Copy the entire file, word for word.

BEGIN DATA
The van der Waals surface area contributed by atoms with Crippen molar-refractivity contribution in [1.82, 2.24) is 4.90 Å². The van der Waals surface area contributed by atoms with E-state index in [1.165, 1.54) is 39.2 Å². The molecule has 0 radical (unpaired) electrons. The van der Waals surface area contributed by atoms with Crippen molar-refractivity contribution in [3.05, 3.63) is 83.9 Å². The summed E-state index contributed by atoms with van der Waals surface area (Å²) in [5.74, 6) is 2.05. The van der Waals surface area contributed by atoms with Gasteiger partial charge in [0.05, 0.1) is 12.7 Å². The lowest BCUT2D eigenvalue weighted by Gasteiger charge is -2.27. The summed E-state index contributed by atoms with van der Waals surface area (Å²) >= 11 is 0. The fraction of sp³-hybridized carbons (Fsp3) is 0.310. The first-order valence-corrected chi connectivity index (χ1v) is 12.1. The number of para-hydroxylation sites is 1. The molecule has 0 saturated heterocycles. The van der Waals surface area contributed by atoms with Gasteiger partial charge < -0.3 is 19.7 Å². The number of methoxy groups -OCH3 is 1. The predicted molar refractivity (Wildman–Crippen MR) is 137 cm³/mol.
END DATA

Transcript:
The van der Waals surface area contributed by atoms with Crippen molar-refractivity contribution in [1.82, 2.24) is 4.90 Å². The van der Waals surface area contributed by atoms with E-state index in [1.165, 1.54) is 39.2 Å². The molecule has 0 radical (unpaired) electrons. The van der Waals surface area contributed by atoms with Crippen molar-refractivity contribution in [3.05, 3.63) is 83.9 Å². The summed E-state index contributed by atoms with van der Waals surface area (Å²) in [5.74, 6) is 2.05. The van der Waals surface area contributed by atoms with Gasteiger partial charge in [0.05, 0.1) is 12.7 Å². The lowest BCUT2D eigenvalue weighted by Gasteiger charge is -2.27. The summed E-state index contributed by atoms with van der Waals surface area (Å²) >= 11 is 0. The fraction of sp³-hybridized carbons (Fsp3) is 0.310. The first-order valence-corrected chi connectivity index (χ1v) is 12.1. The number of para-hydroxylation sites is 1. The molecule has 0 saturated heterocycles. The van der Waals surface area contributed by atoms with Gasteiger partial charge < -0.3 is 19.7 Å². The number of methoxy groups -OCH3 is 1. The predicted molar refractivity (Wildman–Crippen MR) is 137 cm³/mol.